• Geoff Cameron – Like Zusi, Cameron struggled badly along the U.S.’s right in Colorado. In Mexico, he was much better, but he still left too much room behind him, and when Dos Santos moved through the channel and behind the right back to attack with Guardado and Jorge Torres Nilo, the U.S. struggled. The most disappointing part of Cameron’s performance: Right back is where he plays at club level. Now that Besler has been be tested, you wonder if Cameron’s positional uncertainty (not getting reps in the middle for Stoke) could eventually see him passed on the depth chart.
  • Maurice Edu – He played a part in nice first half movement, and his tracking runners into the back helped the U.S. withstand Mexico’s first half onslaught. But woe, those times he got caught on the ball. And woe, the penalty that should have been. It might be time to consider who else can step in when Jermaine Jones is out. “Dear FIFA: What say you about Osvaldo Alonso?”

Mixed bags:

  • Jozy Altidore – A lot more positives than negatives for Altidore this week. The Costa Rica game was one of his best under Klinsmann, while he played a part in a couple of nice first half movements in Mexico. At some point, the U.S. is going to need more from their first choice No. 9, whomever that may be. But for Altidore, it’s all part of a process of getting where the coach wants him to be.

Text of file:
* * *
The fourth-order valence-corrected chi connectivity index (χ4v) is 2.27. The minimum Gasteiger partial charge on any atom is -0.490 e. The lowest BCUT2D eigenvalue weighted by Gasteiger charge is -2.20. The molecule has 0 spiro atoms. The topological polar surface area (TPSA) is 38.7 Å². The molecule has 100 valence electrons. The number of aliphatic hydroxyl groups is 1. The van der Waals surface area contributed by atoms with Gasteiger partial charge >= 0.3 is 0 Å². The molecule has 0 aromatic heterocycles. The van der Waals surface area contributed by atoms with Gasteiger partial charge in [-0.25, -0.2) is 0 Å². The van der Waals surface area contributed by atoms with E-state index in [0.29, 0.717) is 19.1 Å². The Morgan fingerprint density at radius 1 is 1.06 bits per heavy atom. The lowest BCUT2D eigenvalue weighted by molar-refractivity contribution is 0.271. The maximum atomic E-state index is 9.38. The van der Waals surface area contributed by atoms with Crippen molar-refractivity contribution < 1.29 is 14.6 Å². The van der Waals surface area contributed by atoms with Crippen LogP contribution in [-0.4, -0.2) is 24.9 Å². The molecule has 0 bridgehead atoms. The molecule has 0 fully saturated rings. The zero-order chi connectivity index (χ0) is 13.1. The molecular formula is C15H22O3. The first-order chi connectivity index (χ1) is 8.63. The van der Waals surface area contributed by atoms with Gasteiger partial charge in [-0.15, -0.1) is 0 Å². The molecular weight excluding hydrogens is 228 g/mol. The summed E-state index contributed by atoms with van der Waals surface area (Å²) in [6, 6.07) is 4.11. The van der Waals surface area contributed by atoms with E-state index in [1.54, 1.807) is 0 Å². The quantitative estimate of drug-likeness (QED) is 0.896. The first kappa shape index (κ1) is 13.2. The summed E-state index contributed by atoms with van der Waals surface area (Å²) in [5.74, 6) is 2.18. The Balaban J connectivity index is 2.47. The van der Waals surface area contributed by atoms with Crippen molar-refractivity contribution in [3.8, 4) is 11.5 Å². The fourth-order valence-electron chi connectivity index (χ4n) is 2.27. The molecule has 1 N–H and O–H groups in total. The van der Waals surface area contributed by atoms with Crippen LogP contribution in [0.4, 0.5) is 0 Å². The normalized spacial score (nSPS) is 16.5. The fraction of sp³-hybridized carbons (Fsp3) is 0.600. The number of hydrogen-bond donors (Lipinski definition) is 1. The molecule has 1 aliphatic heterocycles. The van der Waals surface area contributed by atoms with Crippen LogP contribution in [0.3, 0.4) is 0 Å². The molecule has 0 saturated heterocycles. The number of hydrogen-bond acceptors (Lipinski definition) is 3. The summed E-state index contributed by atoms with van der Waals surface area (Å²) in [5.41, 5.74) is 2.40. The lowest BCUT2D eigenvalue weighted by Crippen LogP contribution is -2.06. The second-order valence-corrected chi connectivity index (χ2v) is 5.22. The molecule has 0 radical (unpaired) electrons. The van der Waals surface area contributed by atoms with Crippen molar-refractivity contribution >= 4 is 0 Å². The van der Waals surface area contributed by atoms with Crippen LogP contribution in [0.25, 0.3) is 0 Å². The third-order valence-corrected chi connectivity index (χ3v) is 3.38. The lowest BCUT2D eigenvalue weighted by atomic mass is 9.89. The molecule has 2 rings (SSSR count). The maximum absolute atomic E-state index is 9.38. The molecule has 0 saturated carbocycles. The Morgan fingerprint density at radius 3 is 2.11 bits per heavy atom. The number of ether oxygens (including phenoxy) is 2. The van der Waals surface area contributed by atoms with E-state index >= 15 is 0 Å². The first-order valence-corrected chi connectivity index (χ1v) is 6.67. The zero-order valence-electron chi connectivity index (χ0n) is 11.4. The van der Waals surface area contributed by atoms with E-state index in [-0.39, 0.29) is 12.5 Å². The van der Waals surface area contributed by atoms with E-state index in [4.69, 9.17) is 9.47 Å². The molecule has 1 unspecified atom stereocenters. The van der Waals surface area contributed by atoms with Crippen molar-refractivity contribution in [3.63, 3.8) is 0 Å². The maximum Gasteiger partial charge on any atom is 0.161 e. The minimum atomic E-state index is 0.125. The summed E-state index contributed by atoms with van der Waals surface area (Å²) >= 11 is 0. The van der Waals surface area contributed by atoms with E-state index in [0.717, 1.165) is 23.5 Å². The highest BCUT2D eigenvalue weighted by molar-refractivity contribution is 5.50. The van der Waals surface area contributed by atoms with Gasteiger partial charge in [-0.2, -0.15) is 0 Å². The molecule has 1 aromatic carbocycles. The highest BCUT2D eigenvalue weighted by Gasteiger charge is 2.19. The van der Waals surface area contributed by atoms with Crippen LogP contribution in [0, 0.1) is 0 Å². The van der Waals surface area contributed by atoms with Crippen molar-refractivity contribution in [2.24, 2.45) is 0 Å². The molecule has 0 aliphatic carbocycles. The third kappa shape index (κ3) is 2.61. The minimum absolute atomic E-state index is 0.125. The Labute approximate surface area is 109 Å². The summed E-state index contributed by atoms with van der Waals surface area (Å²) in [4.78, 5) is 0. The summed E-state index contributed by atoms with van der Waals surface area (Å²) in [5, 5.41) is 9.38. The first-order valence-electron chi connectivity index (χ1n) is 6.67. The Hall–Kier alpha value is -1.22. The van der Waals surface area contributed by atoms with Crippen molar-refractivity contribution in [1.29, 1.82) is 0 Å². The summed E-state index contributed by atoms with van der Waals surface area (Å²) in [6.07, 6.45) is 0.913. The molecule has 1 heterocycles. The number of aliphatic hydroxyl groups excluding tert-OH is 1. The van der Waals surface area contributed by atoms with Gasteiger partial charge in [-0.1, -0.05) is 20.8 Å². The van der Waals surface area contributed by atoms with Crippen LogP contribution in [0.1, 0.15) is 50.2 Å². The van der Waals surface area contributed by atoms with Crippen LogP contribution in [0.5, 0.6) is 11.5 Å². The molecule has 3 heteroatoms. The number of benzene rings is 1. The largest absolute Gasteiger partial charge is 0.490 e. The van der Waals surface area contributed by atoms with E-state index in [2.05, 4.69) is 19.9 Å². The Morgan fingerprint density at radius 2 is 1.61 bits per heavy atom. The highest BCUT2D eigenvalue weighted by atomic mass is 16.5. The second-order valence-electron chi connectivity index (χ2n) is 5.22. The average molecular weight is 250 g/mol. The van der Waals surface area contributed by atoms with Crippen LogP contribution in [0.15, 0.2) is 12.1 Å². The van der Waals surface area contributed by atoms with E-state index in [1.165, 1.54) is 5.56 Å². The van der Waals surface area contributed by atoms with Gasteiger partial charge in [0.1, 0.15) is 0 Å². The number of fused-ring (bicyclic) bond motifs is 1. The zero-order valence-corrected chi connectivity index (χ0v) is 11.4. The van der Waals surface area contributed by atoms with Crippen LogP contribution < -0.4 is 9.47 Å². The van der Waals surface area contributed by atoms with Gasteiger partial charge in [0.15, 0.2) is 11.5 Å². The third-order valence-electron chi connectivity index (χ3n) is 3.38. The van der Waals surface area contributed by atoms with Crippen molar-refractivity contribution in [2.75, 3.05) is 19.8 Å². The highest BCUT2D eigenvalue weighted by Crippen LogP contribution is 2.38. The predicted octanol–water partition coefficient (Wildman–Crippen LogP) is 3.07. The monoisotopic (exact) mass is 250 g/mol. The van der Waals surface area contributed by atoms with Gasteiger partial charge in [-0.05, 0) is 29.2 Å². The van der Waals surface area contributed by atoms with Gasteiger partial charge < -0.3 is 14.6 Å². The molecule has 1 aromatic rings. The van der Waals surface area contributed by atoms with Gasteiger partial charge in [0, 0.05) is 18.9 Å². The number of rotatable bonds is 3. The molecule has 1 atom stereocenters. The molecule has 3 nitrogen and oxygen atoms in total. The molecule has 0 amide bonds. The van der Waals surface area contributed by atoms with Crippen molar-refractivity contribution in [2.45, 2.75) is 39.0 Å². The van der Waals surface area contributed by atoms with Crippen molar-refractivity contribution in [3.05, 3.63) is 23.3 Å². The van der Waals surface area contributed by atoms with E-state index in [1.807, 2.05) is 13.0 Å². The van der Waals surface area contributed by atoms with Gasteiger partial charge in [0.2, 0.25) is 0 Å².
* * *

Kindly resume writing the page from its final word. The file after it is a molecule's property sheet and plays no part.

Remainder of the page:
• Clint Dempsey – He scored the goal in Colorado and did some decent work in Mexico (feeding Herculez Gomez for an early first half ball that was blocked out for a corner), but the U.S. is still lacking a danger element at their playmaking position. Put simply, there are no plays being made. Dempsey is a resourceful goal scorer, and his experience underneath the striker helps, but the U.S. just isn’t as dangerous as they should be. Dempsey and Altidore need to generate more chances.
  • DeMarcus Beasley – It’s not that DMB was great (though in Colorado, he was pretty close). It’s that he showed he can be an option, something that’s valuable for a pool that has had to ask José Francisco Torres to play left back this cycle. Yes, he was torched in Mexico, but that’s Mexico. If he’s needed against other teams in the group? He might be viable.

Paul Clement admits helplessness at facing Man City

Nick Potts/PA via AP
Leave a comment

Swansea City manager Paul Clement may have the enduring quote of the season so far when it comes to facing the behemoth that is Manchester City.

[ RECAP – City hammer Swansea ]

The suffering Swans have had their share of poor performances this season — Clement later said January transfer spending “is a must” if the club wants to stay up — but he’s throwing his hands up in the air when it comes to Wednesday’s loss at the Liberty Stadium.

The man sounds exasperated, and sorry for his team. From the BBC:

“At times it was horrible to be on the sideline watching that, seeing my side trying but suffering for long periods. They’re not the games that will decide our season but it was hard to watch at times because they were so dominant. For me, one of the best sides I’ve ever come across. So many good athletes, so many intelligent footballers and it’s really hard to pin them down. We actually had some attempts on their goal so I’m disappointed we didn’t get on the score sheet but they were a far superior side to us. We’ve got to put it aside that game. We’ve got Everton away (next) and we’ve got to try and pick something up there.”